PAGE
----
Who Should Tell The Story of Africa?
All people need to learn about their past
and need to be able to participate in the creation of their own legacy.
In the past, the story of Africa has been told and defined by others and
these 'others' have been considered authorities on the subject. The representation
of African events and characters by non-Africans has led, in many instances,
to the creation of a negative portrayal of Africa.
"It's not really our history from our point
of view. It might be African history from an European point of view."
Wosene Yefru, Tennessee State University, Nashville, Tennessee.
While Europeans have amassed valuable written
information, the down side is that their interpretation of history has
brought with it cultural baggage, such as stereotyping, says Dr Wilhelmina
Donkoh, who lectures at Kwame Nkrumah University, Kumasi, Ghana.
The history of Africa has tended to rely
on written evidence. But Africans had their own particular system of recording
past events, situations and traditions, before Europeans started writing
about it. This was based on collecting oral testimonies.
Most Western societies regarded this method untrustworthy as a means of
gathering and preserving information. As a result, Non-African historians
used written documentation to chart the history of the continent. If this
was missing, it was assumed that nothing worth recording had happened.
It was not until the 20th century, that there was a major revolution with
regard to oral evidence for history. In the 1960's, oral history went
through a process of validation and historians began to use it as a source.
has political uses. It can be employed by citizens and governments to
create social cohesion as well as division. This means that in the making
of history, there is scope for the distortion and manipulation of historical
events. At certain points societies can choose to distort or misrepresent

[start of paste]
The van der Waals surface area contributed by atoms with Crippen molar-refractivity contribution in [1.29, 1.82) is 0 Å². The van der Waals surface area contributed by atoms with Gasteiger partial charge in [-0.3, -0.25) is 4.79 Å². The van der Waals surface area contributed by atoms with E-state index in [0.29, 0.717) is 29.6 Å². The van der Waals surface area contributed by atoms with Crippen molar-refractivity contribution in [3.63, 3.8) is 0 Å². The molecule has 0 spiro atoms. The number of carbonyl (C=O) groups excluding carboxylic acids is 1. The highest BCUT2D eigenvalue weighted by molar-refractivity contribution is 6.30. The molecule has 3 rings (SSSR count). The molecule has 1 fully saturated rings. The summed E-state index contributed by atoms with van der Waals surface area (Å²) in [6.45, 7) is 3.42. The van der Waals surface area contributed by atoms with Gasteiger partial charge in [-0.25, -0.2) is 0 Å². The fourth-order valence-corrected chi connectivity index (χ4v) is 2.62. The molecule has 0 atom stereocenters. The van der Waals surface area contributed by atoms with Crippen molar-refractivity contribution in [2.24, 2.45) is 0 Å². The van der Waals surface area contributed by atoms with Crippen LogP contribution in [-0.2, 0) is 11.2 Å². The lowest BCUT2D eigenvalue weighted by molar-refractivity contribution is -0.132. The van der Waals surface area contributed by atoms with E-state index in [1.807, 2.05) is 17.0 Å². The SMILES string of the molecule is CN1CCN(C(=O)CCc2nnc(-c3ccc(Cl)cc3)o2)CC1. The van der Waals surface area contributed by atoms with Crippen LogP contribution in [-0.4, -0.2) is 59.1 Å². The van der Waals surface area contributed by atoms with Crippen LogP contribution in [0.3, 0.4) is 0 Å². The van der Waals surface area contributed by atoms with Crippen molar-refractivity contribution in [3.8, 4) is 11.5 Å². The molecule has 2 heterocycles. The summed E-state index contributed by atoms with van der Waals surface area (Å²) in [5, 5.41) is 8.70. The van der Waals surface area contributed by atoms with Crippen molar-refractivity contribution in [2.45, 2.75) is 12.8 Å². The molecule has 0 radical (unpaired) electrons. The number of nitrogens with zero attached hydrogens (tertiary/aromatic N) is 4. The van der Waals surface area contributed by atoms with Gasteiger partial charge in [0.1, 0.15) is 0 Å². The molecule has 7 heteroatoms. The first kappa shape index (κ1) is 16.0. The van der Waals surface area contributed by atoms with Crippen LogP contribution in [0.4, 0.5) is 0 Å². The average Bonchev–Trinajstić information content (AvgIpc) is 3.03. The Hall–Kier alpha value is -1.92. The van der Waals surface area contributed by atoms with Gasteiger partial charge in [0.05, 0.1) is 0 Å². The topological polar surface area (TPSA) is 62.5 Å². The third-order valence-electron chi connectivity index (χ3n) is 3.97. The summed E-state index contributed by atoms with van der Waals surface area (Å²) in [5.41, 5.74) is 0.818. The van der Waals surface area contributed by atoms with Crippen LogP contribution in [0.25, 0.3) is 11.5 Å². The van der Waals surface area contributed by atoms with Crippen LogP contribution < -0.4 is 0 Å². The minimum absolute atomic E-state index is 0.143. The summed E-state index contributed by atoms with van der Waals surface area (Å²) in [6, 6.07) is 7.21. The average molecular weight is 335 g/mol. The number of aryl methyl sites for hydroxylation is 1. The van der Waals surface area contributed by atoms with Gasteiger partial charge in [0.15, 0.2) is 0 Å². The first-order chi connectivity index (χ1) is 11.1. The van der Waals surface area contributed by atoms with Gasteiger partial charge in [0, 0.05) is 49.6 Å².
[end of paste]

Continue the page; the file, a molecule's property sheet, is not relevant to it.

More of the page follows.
"Most societies eulogise their heroes, idealise
their founding fathers and romanticize their past. It might be incorrect
or wrong but it has its political uses…
In the US, the discovery that Thomas Jefferson had a black mistress and
had children by her…Although known to some historians, it was a taboo
subject…Two hundred years later, the country is ready to discuss the intimate
life of one of its founding fathers."
Ali Mazrui, Binghamton University, New York.
NO ABSOLUTE TRUTH
nature of history is such that it provides no absolute truths. Nevertheless,
historians are responsible for interpreting facts and should endeavour
to evaluate data objectively in order to determine the truth.
Modern African historiography has experienced many turning points. Initially
emphasis was placed on the ancient African empires and kingdoms and on
the battles for independence. But since then, African historians have
become more questioning about events in their continent.
"African leaders failed to produce the social
and economic benefits that were expected from independence…
Historians have begun to write a more critical history, that does not
only celebrate the achievements of political independence and political
power but criticizes what to do with that power."
J.F. Ade Ajayi, University of Ibadan, Nigeria.
history examines society as a whole. It concentrates on the ruled, rather
than the rulers.
"You don't look for pyramid builders and sphinx
builders, great monarchs and great architects, and those who beat Columbus
across the Atlantic…
You look at the history of the plough in Africa, the history of the blacksmith
in African villages, the history of a particular marriage custom in African
society and the functions it serves."
Mazrui, Binghamton University, New York.
African historians are concerned about how to interest students in pursuing
a career in the same field. Often students may not be aware of interesting
job opportunities for them. This is a matter for concern for historians
who do not want to witness a decline in commitment to the study of African
hear this discussion, listen to the 'Talkabout History' programme on The
Importance of African History